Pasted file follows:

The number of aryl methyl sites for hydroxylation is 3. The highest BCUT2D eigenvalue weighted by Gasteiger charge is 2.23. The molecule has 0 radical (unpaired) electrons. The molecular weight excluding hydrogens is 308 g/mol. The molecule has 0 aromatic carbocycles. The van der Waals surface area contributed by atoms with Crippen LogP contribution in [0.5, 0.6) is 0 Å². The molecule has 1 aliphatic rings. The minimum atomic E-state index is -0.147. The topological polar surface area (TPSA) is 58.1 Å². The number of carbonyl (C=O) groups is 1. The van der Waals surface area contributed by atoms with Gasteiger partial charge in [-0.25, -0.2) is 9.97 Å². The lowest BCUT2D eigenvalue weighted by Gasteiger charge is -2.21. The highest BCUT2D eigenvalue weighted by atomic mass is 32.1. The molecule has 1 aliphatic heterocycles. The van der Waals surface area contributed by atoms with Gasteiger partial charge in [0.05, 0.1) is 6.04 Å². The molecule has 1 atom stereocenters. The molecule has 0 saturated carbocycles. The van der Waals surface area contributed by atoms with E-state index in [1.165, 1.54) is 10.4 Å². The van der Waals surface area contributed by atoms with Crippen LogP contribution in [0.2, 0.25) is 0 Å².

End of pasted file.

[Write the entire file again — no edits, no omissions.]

The number of aryl methyl sites for hydroxylation is 3. The highest BCUT2D eigenvalue weighted by Gasteiger charge is 2.23. The molecule has 0 radical (unpaired) electrons. The molecular weight excluding hydrogens is 308 g/mol. The molecule has 0 aromatic carbocycles. The van der Waals surface area contributed by atoms with Crippen LogP contribution in [0.5, 0.6) is 0 Å². The molecule has 1 aliphatic rings. The minimum atomic E-state index is -0.147. The topological polar surface area (TPSA) is 58.1 Å². The number of carbonyl (C=O) groups is 1. The van der Waals surface area contributed by atoms with Gasteiger partial charge in [-0.25, -0.2) is 9.97 Å². The lowest BCUT2D eigenvalue weighted by Gasteiger charge is -2.21. The highest BCUT2D eigenvalue weighted by atomic mass is 32.1. The molecule has 1 aliphatic heterocycles. The van der Waals surface area contributed by atoms with Gasteiger partial charge in [0.05, 0.1) is 6.04 Å². The molecule has 1 atom stereocenters. The molecule has 0 saturated carbocycles. The van der Waals surface area contributed by atoms with E-state index in [1.165, 1.54) is 10.4 Å². The van der Waals surface area contributed by atoms with Crippen LogP contribution in [0.2, 0.25) is 0 Å².